Sunday, November 27, 2011

5 de Noviembre - Silay City

The Cry at El Cinco de Noviembre.  Upon the request of the Iloilo Revolutionary Council to start hostilities, Gen. Aniceto Lacson of Talisay, the military commander of Northern Negros went to Silay in November 3 to meet Nicolas Golez, deputy military commander, Leandro Locsin and Melecio Severino.  They set the date of the uprising on November 5, 1898.  Messengers were sent out to inform the hacienderos to bring the troops armed with bolos and machete.  The pistols and rifle were not even enough to arm 15 people.


On November 4, the Silaynon rebels cut off all telegraphic wires.  The repairman was sent into Silay but the residents did not allow the connection.

Cinco de Noviembre played a significant role in the history of Silay.  On that day at about 2:00 in the afternoon, Silaynons gathered in the street corner now known as Cinco de Noviembre Street and from there they proceeded to the Spanish garrison near the Catholic Church.  It was a bloodless revolution.  At first, the Spanish civil guards refused to surrender but after the negotiation with the revolutionaries through the help of Juan Viaplana, a local Spaniard, they surrendered.  The agreement papers mentioned that the civil guards gave up only after a heroic resistance against overwhelming odds.  It was done to save Spanish honor.  The Philippine flag made by Olympia Severino, Eutropia Yorac and Perpetua Severino was raised for the first time at the plaza on that memorable day – Saturday, November 5, 1898.  Leandro Locsin was acclaimed temporary president after the signing of the terms of surrender.  Timoteo Unson and the group of Silaynons marched to Talisay to join forces with the Talisaynon for the attack of Bacolod.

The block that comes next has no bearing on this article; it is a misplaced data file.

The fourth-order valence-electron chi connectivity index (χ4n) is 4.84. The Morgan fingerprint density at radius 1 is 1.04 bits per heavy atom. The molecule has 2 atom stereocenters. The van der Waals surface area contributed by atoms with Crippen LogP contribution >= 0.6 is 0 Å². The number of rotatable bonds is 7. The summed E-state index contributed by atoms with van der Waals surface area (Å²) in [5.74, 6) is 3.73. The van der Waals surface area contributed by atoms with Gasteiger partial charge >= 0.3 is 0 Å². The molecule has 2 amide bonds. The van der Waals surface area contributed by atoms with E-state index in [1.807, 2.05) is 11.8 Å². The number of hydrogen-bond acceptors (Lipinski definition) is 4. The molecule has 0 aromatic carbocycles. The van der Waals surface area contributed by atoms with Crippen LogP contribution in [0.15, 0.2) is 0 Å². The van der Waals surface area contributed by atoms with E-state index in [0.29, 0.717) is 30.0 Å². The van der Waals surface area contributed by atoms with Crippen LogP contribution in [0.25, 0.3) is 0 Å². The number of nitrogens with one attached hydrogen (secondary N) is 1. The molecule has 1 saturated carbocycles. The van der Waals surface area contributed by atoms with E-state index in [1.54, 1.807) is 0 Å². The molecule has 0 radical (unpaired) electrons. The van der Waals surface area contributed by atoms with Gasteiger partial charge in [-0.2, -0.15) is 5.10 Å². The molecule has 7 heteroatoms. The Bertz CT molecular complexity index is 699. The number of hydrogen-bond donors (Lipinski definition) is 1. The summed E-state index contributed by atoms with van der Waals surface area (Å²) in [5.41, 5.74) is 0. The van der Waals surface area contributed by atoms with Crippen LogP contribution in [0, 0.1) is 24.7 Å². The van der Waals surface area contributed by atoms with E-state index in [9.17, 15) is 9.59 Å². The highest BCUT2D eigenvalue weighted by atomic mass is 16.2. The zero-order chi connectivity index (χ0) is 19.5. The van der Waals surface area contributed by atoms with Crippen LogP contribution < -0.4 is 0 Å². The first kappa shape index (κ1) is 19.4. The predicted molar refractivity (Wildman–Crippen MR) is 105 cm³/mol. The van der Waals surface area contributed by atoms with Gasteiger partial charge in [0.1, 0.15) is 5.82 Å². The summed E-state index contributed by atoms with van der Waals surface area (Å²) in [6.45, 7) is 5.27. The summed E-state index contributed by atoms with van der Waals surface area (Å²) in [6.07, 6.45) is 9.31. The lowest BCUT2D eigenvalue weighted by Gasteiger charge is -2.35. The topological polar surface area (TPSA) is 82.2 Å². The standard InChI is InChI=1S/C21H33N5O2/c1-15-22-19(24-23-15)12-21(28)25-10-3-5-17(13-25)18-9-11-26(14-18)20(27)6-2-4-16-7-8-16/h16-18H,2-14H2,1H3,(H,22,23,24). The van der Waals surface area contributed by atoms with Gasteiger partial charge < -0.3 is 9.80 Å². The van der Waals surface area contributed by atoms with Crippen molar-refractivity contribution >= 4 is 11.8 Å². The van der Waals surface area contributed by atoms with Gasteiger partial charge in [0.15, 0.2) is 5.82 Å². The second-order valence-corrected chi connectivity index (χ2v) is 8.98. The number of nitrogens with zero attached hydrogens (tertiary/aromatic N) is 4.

Silay City commemorates this day by staging a reenactment of the march from the marker up to the plaza.  This day is also called the Negros Day which is a non-working day in the province.  The City Government of Silay has cultural activities in the plaza.  Dances, selling of vegetables and home-grown delicacies.

The Negros Cultural Foundation also holds the 14th Adobo Festival at the Balay Negrense grounds.  Highlight is a cooking competition of different kinds of adobo.

The grounds is laden with tables and chairs to create a fiesta ambiance.  Lunch consists of different kinds of adobo.  From seafoods to vegetables to pork and chicken.

Robert Harland's winning entry in last year's  adobo cooking competition, Adobo Crevette a l' Anglaise (Shrimp adobo English Style).

It is a fun day for the people who gather each year.  Always looking forward to new recipes in the competition.  For the first timers, they are always awed by the wide variety of our Negrense cuisine.

Babylan's Cococrafts

This woman found fortune in coconut shells.  She started with 4 workers in 1988 when they were making picture frames, jewelry boxes, office accessories made from coconut shells.

Maxima "Baby" and her husband Rolando Madera named their business after their daughter's name, Babylan.

This candle holder is among the popular items in her line.

jewelry boxes

This is my favorite.  This can be a  container for even a fruit salad!

Now, her clients include, among others, the Amanpulo Resort and a resort in Maldives.

A must-buy for tourists as a souvenir from Negros Island.

These products are displayed and sold at the Negros Showroom in Lacson St and at their newly opened branch at Robinsons Place Central Citywalk, Bacolod City.